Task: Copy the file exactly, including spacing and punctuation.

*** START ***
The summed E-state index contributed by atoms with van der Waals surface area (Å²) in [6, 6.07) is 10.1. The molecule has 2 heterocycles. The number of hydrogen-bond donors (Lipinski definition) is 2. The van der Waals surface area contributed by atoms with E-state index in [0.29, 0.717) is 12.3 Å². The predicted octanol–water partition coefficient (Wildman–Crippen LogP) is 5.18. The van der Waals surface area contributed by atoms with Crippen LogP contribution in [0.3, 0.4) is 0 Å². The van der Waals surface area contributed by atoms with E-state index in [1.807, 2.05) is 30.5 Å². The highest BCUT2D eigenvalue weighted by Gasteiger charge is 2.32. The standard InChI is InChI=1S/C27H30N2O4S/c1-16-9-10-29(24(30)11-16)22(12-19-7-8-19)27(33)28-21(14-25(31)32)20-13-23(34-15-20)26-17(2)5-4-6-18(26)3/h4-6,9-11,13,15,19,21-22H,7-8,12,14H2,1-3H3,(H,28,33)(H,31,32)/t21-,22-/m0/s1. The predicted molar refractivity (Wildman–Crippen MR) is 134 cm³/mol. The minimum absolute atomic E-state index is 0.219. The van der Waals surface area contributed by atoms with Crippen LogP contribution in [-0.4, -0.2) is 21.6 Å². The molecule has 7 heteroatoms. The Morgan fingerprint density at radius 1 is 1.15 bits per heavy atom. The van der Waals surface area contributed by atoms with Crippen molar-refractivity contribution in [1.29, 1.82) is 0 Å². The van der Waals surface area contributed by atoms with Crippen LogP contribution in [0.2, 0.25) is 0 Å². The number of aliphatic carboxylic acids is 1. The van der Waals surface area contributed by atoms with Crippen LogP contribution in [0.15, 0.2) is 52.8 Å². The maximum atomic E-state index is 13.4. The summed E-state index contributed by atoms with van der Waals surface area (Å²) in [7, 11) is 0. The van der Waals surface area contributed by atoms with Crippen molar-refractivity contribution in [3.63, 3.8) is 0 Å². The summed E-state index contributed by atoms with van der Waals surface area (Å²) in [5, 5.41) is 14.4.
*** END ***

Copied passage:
The summed E-state index contributed by atoms with van der Waals surface area (Å²) in [6, 6.07) is 10.1. The molecule has 2 heterocycles. The number of hydrogen-bond donors (Lipinski definition) is 2. The van der Waals surface area contributed by atoms with E-state index in [0.29, 0.717) is 12.3 Å². The predicted octanol–water partition coefficient (Wildman–Crippen LogP) is 5.18. The van der Waals surface area contributed by atoms with Crippen LogP contribution in [0.3, 0.4) is 0 Å². The van der Waals surface area contributed by atoms with E-state index in [1.807, 2.05) is 30.5 Å². The highest BCUT2D eigenvalue weighted by Gasteiger charge is 2.32. The standard InChI is InChI=1S/C27H30N2O4S/c1-16-9-10-29(24(30)11-16)22(12-19-7-8-19)27(33)28-21(14-25(31)32)20-13-23(34-15-20)26-17(2)5-4-6-18(26)3/h4-6,9-11,13,15,19,21-22H,7-8,12,14H2,1-3H3,(H,28,33)(H,31,32)/t21-,22-/m0/s1. The predicted molar refractivity (Wildman–Crippen MR) is 134 cm³/mol. The minimum absolute atomic E-state index is 0.219. The van der Waals surface area contributed by atoms with Crippen LogP contribution in [-0.4, -0.2) is 21.6 Å². The molecule has 7 heteroatoms. The Morgan fingerprint density at radius 1 is 1.15 bits per heavy atom. The van der Waals surface area contributed by atoms with Crippen molar-refractivity contribution in [1.29, 1.82) is 0 Å². The van der Waals surface area contributed by atoms with Crippen LogP contribution in [0.2, 0.25) is 0 Å². The number of aliphatic carboxylic acids is 1. The van der Waals surface area contributed by atoms with Crippen LogP contribution in [0.15, 0.2) is 52.8 Å². The maximum atomic E-state index is 13.4. The summed E-state index contributed by atoms with van der Waals surface area (Å²) in [7, 11) is 0. The van der Waals surface area contributed by atoms with Crippen molar-refractivity contribution in [3.63, 3.8) is 0 Å². The summed E-state index contributed by atoms with van der Waals surface area (Å²) in [5, 5.41) is 14.4.